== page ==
Thursday, January 7, 2010

1976 Topps #317 - John Candelaria

  • John "Candy Man" Candelaria pitched for nine teams from 1975-1993. John was from Brooklyn, New York. He was 6'7" tall and was a center for a basketball team in Puerto Rico in the early 1970s. John was discovered as a 15-year-old and the tryout catcher had to be replaced by a major league catcher due to John's good fastball. According to a scout, Candelaria was in line to sign with the Los Angeles Dodgers, but he showed up at a later tryout wearing a marijuanna T-shirt. The Dodgers didn't like it and chose not to sign him.
  • Candelaria was drafted by the Pittsburgh Pirates in 1972. He pitched in the minors from 1973-1975 and was called up to the Pirates in June 1975 after posting a 7-1 record with a 1.77 ERA and one save in ten games (nine starts) at AAA Charleston. In his rookie 1975 season Candelaria was 8-6 with a 2.76 ERA in 18 starts. He started game 3 of the NLCS, allowed three runs in 7.2 innings, and wasn't involved in the decision (the Pirates lost the game in the 10th inning). John talks about that game in a January 1985 Baseball Digest "Game I'll Never Forget" article.
  • In 1976 Candelaria was 16-7 with one save and a 3.15 ERA in 32 games (31 starts). He pitched a no-hitter against the Los Angeles Dodgers on August 9 in front of 9,680 fans in Pittsburgh. John's best season was 1977. He was 20-5 with a league-leading 2.34 ERA. He also led the league with 29 home runs allowed, but a lot of those were probably solo shots since he allowed only 60 earned runs all season. John made the NL All Star team but he didn't pitch in the game. The fact that John finished only 5th in NL Cy Young voting in 1977 shows how many good starting pitchers were out there. All four of the guys who finished ahead of Candelaria (Steve Carlton, Tommy John, Rick Reuschel, and Tom Seaver) had ERAs under 2.80 and won 20 or more games.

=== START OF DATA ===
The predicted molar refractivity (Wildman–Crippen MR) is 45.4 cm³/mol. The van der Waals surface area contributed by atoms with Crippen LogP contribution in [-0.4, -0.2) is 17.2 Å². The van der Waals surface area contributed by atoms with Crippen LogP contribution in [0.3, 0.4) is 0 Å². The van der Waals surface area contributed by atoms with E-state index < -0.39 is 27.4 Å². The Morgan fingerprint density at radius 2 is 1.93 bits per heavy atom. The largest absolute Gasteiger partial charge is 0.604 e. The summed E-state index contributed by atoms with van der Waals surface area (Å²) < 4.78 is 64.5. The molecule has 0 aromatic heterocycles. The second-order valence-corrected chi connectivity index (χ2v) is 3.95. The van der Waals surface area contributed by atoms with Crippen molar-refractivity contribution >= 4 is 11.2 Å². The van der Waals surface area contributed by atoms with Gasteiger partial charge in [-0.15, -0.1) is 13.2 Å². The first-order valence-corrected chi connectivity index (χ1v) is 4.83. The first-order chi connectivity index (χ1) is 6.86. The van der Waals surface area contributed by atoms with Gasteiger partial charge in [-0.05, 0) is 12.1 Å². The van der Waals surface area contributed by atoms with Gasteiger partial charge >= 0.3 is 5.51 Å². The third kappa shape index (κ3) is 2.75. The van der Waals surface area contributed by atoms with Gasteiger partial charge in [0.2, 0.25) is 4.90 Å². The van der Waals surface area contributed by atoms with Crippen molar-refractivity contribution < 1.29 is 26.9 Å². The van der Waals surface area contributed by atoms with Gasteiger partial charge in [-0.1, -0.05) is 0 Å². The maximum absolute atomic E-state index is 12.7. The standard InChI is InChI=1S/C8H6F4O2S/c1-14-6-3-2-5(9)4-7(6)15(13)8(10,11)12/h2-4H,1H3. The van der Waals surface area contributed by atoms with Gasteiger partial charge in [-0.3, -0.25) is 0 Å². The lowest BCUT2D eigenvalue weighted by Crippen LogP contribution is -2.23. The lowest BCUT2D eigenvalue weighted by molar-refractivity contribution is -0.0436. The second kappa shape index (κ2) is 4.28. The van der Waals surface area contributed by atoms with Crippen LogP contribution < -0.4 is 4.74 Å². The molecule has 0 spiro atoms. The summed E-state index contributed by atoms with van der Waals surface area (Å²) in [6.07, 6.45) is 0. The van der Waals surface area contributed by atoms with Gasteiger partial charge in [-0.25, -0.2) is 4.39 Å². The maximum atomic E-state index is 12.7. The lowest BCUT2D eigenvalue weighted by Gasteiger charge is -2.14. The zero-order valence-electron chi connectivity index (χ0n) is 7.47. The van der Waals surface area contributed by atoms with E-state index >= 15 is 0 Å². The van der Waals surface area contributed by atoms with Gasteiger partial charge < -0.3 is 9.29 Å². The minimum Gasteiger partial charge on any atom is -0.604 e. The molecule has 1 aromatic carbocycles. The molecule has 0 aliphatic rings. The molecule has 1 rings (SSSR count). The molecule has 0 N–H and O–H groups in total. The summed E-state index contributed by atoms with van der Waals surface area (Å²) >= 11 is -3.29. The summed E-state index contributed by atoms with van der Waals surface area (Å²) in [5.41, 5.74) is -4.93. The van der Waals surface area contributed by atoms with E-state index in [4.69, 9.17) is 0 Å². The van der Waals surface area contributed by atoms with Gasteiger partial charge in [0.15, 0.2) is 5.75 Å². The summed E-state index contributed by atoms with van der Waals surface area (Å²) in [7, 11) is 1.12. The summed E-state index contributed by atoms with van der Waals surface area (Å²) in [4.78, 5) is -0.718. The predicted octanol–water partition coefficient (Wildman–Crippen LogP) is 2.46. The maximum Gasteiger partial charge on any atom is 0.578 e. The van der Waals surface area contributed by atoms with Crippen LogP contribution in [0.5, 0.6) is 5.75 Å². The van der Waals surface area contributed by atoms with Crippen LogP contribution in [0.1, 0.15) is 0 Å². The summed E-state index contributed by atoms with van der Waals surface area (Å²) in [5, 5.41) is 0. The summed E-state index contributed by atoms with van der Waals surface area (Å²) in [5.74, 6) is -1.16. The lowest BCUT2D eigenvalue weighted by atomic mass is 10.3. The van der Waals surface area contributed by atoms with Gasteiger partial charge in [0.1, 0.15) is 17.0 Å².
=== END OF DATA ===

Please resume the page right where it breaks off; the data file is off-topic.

• The 1977 season was the peak of John's career. He was usually good for double figures in wins, but his next highest win total was 15 in 1983. John was 12-11 with a 3.24 ERA in 1978 and 14-9 with a 3.22 ERA in 1979. He started game 1 of the NLCS and pitched seven innings but wasn't involved in the decision (the Pirates won it in the 11th inning). Candelaria was rocked in game 3 of the World Series but came back to combine with Kent Tekulve on a 4-0 shutout in game 6.
  • In 1980 Candelaria had his only losing season as a starting pitcher. He was 11-14 with a 4.01 ERA in 34 starts. John made only six starts in 1981 (his last one was on May 10) due to an arm injury. He ended the 1981 season 2-2 with a 3.54 ERA.
  • Candelaria bounced back in 1982 with a 12-7 record and a 2.94 ERA in 30 starts. He also earned a save in his only relief appearance. In 1983 he was 15-8 with a 3.23 ERA and in 1984 he was 12-11 with a 2.72 ERA. John started to suffer from chronic back problems and was moved to the bullpen in 1985. He wasn't very happy about the move. John made 37 relief appearances for the Pirates and then was traded to the California Angels on August 2 with George Hendrick and Al Holland for Mike Brown, Pat Clements, and Bob Kipper. John started 13 games for the Angels. His total stats were 9-7 with nine saves and a 3.73 ERA.